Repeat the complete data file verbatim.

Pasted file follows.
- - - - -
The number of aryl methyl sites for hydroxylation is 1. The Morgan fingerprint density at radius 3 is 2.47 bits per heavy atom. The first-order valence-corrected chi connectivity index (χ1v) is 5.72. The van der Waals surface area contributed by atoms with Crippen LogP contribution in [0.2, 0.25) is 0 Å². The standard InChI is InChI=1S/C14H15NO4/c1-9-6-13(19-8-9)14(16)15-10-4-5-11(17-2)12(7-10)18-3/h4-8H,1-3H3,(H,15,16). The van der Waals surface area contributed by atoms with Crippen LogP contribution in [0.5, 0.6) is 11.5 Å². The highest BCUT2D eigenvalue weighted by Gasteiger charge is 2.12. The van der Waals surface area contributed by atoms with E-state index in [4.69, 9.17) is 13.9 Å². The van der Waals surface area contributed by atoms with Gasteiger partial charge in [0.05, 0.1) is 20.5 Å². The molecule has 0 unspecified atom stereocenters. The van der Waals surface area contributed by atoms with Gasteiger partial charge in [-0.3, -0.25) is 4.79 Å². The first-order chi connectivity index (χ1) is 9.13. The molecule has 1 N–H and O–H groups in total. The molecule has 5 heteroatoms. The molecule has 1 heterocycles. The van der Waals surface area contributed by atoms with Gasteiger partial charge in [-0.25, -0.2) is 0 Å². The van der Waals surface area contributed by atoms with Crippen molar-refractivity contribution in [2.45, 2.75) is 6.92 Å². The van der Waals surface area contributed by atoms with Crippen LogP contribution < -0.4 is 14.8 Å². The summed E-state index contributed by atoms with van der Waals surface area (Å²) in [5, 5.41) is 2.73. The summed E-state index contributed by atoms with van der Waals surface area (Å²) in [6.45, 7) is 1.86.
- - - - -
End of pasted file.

The number of aryl methyl sites for hydroxylation is 1. The Morgan fingerprint density at radius 3 is 2.47 bits per heavy atom. The first-order valence-corrected chi connectivity index (χ1v) is 5.72. The van der Waals surface area contributed by atoms with Crippen LogP contribution in [0.2, 0.25) is 0 Å². The standard InChI is InChI=1S/C14H15NO4/c1-9-6-13(19-8-9)14(16)15-10-4-5-11(17-2)12(7-10)18-3/h4-8H,1-3H3,(H,15,16). The van der Waals surface area contributed by atoms with Crippen LogP contribution in [0.5, 0.6) is 11.5 Å². The highest BCUT2D eigenvalue weighted by Gasteiger charge is 2.12. The van der Waals surface area contributed by atoms with E-state index in [4.69, 9.17) is 13.9 Å². The van der Waals surface area contributed by atoms with Gasteiger partial charge in [0.05, 0.1) is 20.5 Å². The molecule has 0 unspecified atom stereocenters. The van der Waals surface area contributed by atoms with Gasteiger partial charge in [-0.3, -0.25) is 4.79 Å². The first-order chi connectivity index (χ1) is 9.13. The molecule has 1 N–H and O–H groups in total. The molecule has 5 heteroatoms. The molecule has 1 heterocycles. The van der Waals surface area contributed by atoms with Gasteiger partial charge in [-0.25, -0.2) is 0 Å². The van der Waals surface area contributed by atoms with Crippen molar-refractivity contribution in [2.45, 2.75) is 6.92 Å². The van der Waals surface area contributed by atoms with Crippen LogP contribution < -0.4 is 14.8 Å². The summed E-state index contributed by atoms with van der Waals surface area (Å²) in [5, 5.41) is 2.73. The summed E-state index contributed by atoms with van der Waals surface area (Å²) in [6.45, 7) is 1.86.